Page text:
The Roman Catholic Church of St Mary and St John in Erdington is a relatively modern brick building, with a vaulted wooden ceiling approximately 11 metres in height and also contains elaborate artworks in the main altar. A candle was left burning overnight in a tall wooden candlestick holder which had silk flowers around the base and a fire broke out after the fabric set alight.
Throughout the night the carpet had smoldered and caused heavy carbon contamination to the building pillar adjacent to the fire. The entire church had been affected by smoke residues from the ceiling to the floor, leaving smoke stains to all surfaces throughout the building, thermal damage to the plaster and a heavy odour of smoke immediately present when entering the church. With a wedding booked at the church just two days later, time was of the essence to find a solution.
Business as usual a must
Polygon were called to decontaminate the church and responded quickly. Due to the pressures of the church’s diary, Polygon created a solution that would allow the large wedding to proceed, whilst also allowing for other commitments such as morning mass, funerals and weekday weddings to continue.
The bespoke solution consisted of two days mitigation work, followed by ten days of work for the main decontamination process.
The process starts with a quick fix
The church had sustained carbon staining and heavy smoke odour. The main archway was located close to the seat of the fire and consequently had been damaged. The Polygon technicians decontaminated this as a priority and then painted the entire arch to ensure that it was acceptable for the wedding the next day. The carpets required thorough decontamination to remove the substantial smoke odour. This was achieved by using a hot water extraction machine and deodorising solutions. As carbon particulate was settling within the building daily, filtered air movers were also installed.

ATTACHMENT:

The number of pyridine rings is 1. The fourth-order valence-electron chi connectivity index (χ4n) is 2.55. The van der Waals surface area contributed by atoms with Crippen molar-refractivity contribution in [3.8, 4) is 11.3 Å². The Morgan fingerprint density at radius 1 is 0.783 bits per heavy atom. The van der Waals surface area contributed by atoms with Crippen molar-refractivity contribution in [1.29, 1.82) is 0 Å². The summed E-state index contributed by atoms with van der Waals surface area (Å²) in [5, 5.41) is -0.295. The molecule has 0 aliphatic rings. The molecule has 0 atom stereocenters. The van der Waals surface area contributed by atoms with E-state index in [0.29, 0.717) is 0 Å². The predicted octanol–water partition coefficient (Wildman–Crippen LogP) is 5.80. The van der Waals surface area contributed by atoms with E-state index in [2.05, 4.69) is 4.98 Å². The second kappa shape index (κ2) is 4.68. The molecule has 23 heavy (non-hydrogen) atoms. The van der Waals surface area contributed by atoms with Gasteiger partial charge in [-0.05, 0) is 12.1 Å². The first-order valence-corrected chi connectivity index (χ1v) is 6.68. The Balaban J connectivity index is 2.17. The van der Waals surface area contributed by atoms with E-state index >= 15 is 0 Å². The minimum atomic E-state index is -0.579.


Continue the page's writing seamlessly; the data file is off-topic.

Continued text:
The main decontamination
The mitigation exercise was a success and the wedding was able to go ahead. The following week the main decontamination process began throughout the church including all artefacts and figures. The organ also required a thorough decontamination, which involved eradicating loose carbon settlement, and removing the doors to allow access to the internal compartments of the organ.
Due to the high ceilings, a mobile elevated working platform was required. The wooden ceiling and walls were vacuumed with filtered vacuum machines to remove any remaining carbon settlement. Four air scrubbers and two air manager machines ran continually to filter both particulate from the air and also assist with odour control by producing safe levels of ozone at the source.
Throughout the whole process, accommodating the church’s commitments was a priority. Each time there was an event, the Polygon technicians cleared up their equipment and once the event was over, equipment was mobilised and work resumed.
Following the decontamination process, the church was thoroughly deodorised to ensure any remaining residual smoke odours were eliminated. This was achieved through the use of fogging machines and deodorising chemicals. Polygon technicians then replastered the damaged column and decorated the church from ceiling to floor.